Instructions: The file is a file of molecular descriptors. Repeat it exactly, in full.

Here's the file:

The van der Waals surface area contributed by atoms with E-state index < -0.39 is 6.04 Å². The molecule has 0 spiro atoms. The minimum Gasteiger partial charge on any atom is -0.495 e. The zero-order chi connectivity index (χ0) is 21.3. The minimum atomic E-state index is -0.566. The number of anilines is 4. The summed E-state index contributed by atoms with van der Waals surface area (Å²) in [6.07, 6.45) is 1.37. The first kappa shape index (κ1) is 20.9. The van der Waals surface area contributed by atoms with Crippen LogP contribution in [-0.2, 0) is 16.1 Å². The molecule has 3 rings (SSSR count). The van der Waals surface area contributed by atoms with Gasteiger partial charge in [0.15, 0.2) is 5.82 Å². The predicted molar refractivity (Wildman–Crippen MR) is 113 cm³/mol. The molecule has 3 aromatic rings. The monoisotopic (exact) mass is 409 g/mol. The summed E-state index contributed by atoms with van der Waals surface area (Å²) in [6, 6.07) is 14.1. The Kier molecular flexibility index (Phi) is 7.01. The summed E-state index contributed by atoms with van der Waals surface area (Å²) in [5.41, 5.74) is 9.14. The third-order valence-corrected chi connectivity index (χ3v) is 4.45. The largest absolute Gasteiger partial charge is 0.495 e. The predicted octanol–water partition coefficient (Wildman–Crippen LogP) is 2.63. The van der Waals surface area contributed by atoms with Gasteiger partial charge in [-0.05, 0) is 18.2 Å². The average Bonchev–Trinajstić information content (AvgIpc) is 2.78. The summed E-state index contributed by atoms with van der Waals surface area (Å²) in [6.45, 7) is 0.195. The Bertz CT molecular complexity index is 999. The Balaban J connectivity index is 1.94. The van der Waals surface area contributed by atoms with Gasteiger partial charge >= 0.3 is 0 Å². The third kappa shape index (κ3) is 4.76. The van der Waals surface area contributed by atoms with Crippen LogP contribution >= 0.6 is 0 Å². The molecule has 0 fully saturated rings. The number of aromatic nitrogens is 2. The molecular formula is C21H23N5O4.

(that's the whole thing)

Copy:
The van der Waals surface area contributed by atoms with E-state index < -0.39 is 6.04 Å². The molecule has 0 spiro atoms. The minimum Gasteiger partial charge on any atom is -0.495 e. The zero-order chi connectivity index (χ0) is 21.3. The minimum atomic E-state index is -0.566. The number of anilines is 4. The summed E-state index contributed by atoms with van der Waals surface area (Å²) in [6.07, 6.45) is 1.37. The first kappa shape index (κ1) is 20.9. The van der Waals surface area contributed by atoms with Crippen LogP contribution in [-0.2, 0) is 16.1 Å². The molecule has 3 rings (SSSR count). The van der Waals surface area contributed by atoms with Gasteiger partial charge in [0.15, 0.2) is 5.82 Å². The predicted molar refractivity (Wildman–Crippen MR) is 113 cm³/mol. The molecule has 3 aromatic rings. The monoisotopic (exact) mass is 409 g/mol. The summed E-state index contributed by atoms with van der Waals surface area (Å²) in [6, 6.07) is 14.1. The Kier molecular flexibility index (Phi) is 7.01. The summed E-state index contributed by atoms with van der Waals surface area (Å²) in [5.41, 5.74) is 9.14. The third-order valence-corrected chi connectivity index (χ3v) is 4.45. The largest absolute Gasteiger partial charge is 0.495 e. The predicted octanol–water partition coefficient (Wildman–Crippen LogP) is 2.63. The van der Waals surface area contributed by atoms with Gasteiger partial charge in [-0.05, 0) is 18.2 Å². The average Bonchev–Trinajstić information content (AvgIpc) is 2.78. The summed E-state index contributed by atoms with van der Waals surface area (Å²) in [6.45, 7) is 0.195. The Bertz CT molecular complexity index is 999. The Balaban J connectivity index is 1.94. The van der Waals surface area contributed by atoms with Gasteiger partial charge >= 0.3 is 0 Å². The third kappa shape index (κ3) is 4.76. The van der Waals surface area contributed by atoms with Crippen LogP contribution >= 0.6 is 0 Å². The molecule has 0 fully saturated rings. The number of aromatic nitrogens is 2. The molecular formula is C21H23N5O4.